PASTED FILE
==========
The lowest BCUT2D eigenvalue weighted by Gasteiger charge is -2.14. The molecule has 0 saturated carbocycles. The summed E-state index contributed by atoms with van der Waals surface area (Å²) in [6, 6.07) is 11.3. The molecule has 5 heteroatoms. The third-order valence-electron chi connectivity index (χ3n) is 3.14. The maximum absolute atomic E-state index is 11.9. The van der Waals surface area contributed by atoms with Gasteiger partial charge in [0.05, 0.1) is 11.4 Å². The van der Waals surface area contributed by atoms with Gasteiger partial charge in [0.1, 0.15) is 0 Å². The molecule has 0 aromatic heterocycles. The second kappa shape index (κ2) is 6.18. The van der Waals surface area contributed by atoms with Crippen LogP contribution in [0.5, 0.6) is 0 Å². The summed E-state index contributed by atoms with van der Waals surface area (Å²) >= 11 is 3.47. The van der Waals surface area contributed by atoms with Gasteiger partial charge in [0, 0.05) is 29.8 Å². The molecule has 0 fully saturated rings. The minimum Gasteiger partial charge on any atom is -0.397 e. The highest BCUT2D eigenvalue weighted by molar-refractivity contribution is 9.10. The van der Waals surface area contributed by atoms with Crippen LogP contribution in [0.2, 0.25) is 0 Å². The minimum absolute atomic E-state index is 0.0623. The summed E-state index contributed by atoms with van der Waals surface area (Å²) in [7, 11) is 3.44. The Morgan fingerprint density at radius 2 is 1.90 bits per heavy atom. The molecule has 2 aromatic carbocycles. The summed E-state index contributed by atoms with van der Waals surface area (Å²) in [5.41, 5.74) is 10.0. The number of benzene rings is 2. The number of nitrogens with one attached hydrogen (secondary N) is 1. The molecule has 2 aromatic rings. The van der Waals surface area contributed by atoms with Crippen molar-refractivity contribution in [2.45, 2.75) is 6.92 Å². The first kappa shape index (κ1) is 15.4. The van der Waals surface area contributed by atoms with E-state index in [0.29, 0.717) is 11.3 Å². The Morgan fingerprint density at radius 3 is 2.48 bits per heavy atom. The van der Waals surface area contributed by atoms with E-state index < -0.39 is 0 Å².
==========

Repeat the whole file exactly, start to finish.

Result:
The lowest BCUT2D eigenvalue weighted by Gasteiger charge is -2.14. The molecule has 0 saturated carbocycles. The summed E-state index contributed by atoms with van der Waals surface area (Å²) in [6, 6.07) is 11.3. The molecule has 5 heteroatoms. The third-order valence-electron chi connectivity index (χ3n) is 3.14. The maximum absolute atomic E-state index is 11.9. The van der Waals surface area contributed by atoms with Gasteiger partial charge in [0.05, 0.1) is 11.4 Å². The van der Waals surface area contributed by atoms with Gasteiger partial charge in [0.1, 0.15) is 0 Å². The molecule has 0 aromatic heterocycles. The second kappa shape index (κ2) is 6.18. The van der Waals surface area contributed by atoms with Crippen LogP contribution in [0.5, 0.6) is 0 Å². The summed E-state index contributed by atoms with van der Waals surface area (Å²) >= 11 is 3.47. The van der Waals surface area contributed by atoms with Gasteiger partial charge in [0, 0.05) is 29.8 Å². The molecule has 0 fully saturated rings. The minimum Gasteiger partial charge on any atom is -0.397 e. The highest BCUT2D eigenvalue weighted by molar-refractivity contribution is 9.10. The van der Waals surface area contributed by atoms with Crippen LogP contribution in [0.2, 0.25) is 0 Å². The minimum absolute atomic E-state index is 0.0623. The summed E-state index contributed by atoms with van der Waals surface area (Å²) in [7, 11) is 3.44. The Morgan fingerprint density at radius 2 is 1.90 bits per heavy atom. The molecule has 2 aromatic carbocycles. The summed E-state index contributed by atoms with van der Waals surface area (Å²) in [5.41, 5.74) is 10.0. The number of benzene rings is 2. The number of nitrogens with one attached hydrogen (secondary N) is 1. The molecule has 2 aromatic rings. The van der Waals surface area contributed by atoms with Crippen molar-refractivity contribution in [2.45, 2.75) is 6.92 Å². The first kappa shape index (κ1) is 15.4. The van der Waals surface area contributed by atoms with E-state index in [0.29, 0.717) is 11.3 Å². The Morgan fingerprint density at radius 3 is 2.48 bits per heavy atom. The van der Waals surface area contributed by atoms with E-state index < -0.39 is 0 Å².